Blind vs. mainstream distros

Linux for blind general discussion blinux-list at
Mon Apr 24 10:12:58 UTC 2017

I'm Tony Baechler. Comments below.

On 4/23/2017 3:45 PM, Linux for blind general discussion wrote:
> Nor is it mine. Which is exactly why I prefer the likes of Fedora and
> OpenSUSE over Debian or even Arch. I have installed both Fedora and OpenSUSE
> for clients, and they never have any trouble. And I'm not sure exactly what
> OpenSUSE is doing about the upgrade deal these days, but I have seen where
> Fedora is making system upgrades much easier than they have ever been in the
> past. OpenSUSE does have one important feature that I haven't seen in
> Fedora, Debian or Arch though, and that is the YAST control panel. It offers
> graphical configuration tools to do just about everything imaginable on the
> system, so people who are not power users can also perform system
> maintenance far more easily. I don't believe they intend to remove any of
> these tools any time soon, making it perhaps even better for the average
> basic user even than Fedora. And yes, most if not all these tools are fully
> accessible to the screen reader, or at least they were about 2 years ago
> when I installed it last, and that has most likely improved since then.

First, Debian has several graphical control panels, depending on your needs. 
I prefer the command line and can't comment on them. Ubuntu has them also. 
What you haven't addressed or I missed it is Red Hat the company. Doesn't it 
bother you that they have mostly ignored accessibility? I don't run it here 
and I wouldn't consider it because there is no console speech. Apparently 
Speakup is broken in the Fedora kernel. I still remember going to their ftp 
site and being excited to find an accessibility directory. In it was a 
README telling me to go to So much for accessibility I 
guess. I wouldn't use Fedora just on principle. Before you tell me that you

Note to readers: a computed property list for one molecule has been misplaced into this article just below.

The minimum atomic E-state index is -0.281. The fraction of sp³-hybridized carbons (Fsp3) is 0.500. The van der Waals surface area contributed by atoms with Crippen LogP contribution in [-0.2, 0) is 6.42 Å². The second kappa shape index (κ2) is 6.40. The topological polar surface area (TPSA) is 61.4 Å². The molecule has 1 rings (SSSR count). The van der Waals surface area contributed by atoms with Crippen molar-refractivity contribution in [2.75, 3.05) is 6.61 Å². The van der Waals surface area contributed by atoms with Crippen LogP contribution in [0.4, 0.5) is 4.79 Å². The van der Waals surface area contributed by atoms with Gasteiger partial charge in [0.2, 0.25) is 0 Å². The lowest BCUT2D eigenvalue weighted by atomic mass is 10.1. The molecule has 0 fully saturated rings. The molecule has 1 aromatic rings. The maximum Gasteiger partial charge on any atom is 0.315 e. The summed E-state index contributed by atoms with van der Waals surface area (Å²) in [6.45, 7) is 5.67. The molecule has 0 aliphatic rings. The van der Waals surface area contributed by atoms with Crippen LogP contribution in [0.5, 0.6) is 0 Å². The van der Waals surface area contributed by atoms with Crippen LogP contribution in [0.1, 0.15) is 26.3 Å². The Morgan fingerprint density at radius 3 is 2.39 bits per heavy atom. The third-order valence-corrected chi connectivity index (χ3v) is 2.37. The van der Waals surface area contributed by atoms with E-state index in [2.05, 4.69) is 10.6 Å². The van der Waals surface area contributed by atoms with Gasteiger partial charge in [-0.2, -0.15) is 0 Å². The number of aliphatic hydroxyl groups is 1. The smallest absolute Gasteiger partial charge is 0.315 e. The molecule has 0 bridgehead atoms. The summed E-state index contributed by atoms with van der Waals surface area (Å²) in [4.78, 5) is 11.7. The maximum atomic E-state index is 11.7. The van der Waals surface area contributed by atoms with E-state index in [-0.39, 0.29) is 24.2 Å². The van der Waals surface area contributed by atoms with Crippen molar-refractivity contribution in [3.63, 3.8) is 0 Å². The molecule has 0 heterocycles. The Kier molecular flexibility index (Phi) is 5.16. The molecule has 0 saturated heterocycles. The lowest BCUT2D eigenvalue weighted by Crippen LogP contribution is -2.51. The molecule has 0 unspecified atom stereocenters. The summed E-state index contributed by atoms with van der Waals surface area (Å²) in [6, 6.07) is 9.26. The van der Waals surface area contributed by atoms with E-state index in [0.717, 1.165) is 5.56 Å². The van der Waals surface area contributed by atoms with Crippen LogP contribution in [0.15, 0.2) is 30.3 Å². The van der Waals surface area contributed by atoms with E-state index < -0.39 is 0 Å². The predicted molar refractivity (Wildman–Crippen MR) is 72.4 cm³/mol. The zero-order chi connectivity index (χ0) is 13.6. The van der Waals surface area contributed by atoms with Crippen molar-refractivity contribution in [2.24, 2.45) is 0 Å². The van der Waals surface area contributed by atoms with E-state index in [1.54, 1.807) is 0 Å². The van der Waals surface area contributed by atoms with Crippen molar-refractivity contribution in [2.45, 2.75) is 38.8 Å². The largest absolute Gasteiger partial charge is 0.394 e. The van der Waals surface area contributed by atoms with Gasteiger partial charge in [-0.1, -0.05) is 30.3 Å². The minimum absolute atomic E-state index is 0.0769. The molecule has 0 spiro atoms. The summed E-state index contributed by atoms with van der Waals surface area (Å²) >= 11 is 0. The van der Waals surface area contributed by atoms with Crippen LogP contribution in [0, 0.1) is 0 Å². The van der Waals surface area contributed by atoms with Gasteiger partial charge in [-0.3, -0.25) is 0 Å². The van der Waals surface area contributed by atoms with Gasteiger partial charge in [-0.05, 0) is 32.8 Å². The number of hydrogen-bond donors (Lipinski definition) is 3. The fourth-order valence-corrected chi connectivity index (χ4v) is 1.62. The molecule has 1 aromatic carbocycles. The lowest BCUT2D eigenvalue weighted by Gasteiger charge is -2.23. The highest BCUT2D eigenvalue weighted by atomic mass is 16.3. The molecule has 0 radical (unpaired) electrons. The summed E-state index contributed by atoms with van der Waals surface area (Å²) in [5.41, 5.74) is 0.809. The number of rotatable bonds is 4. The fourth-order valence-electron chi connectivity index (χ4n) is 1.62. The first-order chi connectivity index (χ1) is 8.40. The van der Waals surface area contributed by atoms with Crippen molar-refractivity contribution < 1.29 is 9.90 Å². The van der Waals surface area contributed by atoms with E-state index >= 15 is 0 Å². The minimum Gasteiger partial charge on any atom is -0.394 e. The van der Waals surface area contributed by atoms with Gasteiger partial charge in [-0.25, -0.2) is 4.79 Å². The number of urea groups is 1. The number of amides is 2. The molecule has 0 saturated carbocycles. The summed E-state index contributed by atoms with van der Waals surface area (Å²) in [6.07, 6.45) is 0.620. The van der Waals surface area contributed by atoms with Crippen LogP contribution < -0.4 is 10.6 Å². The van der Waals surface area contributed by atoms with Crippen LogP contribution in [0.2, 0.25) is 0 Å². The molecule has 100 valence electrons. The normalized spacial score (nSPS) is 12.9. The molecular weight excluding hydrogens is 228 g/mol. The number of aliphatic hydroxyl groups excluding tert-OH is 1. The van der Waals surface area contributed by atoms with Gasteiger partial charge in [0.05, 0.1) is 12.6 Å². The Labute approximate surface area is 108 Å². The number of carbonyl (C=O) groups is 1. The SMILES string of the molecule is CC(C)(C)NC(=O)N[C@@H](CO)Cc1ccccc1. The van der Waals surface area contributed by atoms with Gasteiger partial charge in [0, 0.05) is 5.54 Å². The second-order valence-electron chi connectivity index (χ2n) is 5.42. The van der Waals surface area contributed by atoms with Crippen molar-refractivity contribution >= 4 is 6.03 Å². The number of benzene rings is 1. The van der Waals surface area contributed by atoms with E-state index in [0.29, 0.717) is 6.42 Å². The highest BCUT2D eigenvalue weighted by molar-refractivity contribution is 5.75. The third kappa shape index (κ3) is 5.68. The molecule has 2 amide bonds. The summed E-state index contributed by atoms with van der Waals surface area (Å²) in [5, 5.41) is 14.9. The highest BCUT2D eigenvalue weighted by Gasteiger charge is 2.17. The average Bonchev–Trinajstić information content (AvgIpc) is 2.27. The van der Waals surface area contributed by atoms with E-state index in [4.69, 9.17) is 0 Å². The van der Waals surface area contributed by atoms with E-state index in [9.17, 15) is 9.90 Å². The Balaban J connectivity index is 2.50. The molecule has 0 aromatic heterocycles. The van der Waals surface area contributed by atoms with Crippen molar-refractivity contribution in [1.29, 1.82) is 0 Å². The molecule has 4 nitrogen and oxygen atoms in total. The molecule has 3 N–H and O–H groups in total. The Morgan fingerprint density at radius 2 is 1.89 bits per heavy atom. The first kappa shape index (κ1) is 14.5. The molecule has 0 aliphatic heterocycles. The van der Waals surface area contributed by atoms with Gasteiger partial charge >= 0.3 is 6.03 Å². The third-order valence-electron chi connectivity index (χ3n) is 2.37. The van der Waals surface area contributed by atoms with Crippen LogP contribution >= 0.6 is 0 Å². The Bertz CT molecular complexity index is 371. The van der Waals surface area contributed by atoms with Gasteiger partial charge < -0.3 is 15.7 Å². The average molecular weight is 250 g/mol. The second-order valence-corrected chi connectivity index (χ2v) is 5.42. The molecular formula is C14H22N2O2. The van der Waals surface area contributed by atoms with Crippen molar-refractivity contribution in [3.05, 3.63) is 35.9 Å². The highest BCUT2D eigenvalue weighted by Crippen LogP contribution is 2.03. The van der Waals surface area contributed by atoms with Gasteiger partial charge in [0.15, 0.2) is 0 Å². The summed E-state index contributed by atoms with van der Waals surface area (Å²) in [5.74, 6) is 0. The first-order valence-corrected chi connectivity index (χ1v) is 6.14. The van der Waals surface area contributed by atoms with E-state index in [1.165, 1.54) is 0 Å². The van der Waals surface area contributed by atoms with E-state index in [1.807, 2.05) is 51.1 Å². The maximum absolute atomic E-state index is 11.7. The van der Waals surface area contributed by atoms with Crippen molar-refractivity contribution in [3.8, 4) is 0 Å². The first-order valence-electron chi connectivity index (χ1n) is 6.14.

or a nonprofit can work with them to make it happen, let's recall that Red 
Hat is one of the oldest Linux companies and hasn't managed full 
accessibility yet.

> Regarding upgrades requiring skill, I think Fedora has done the best job
> thus far making each system upgrade as painless as possible for anyone to
> achieve, and even allowing the user to skip if desired. So if Debian doesn't
> provide such an option, or if the end user has to fiddle around in
> /etc/apt/sources.list or to reinstall the OS even once every two years, then
> the upgrade process is not for the average user and should be avoided.

Umm, where do you get this? I installed Debian testing in 2009 and haven't 
had to reinstall yet. The only time I change sources.list is when there is a 
new mirror or CDN like or to add a repo like deb-multimedia. 
My dad came from Windows. He didn't like DOS and wants nothing to do with 
the command line. He has no problem upgrading his Ubuntu MATE system. He ran 
into problems with serious Ubuntu bugs, but once he did a fresh install of 
16.04 LTS, the problems went away. His machine has gone for months without a 
reboot. All you have to do is click to install updates. The only time you 
have to restart is for a new kernel. I can't comment on Fedora, but unless 
it updates automatically, it can't get much easier. I'm opposed to automatic 
updates on principle. You can skip a Ubuntu release if you want, or you run 
the LTS release with the accessibility PPA and get the latest Orca etc.

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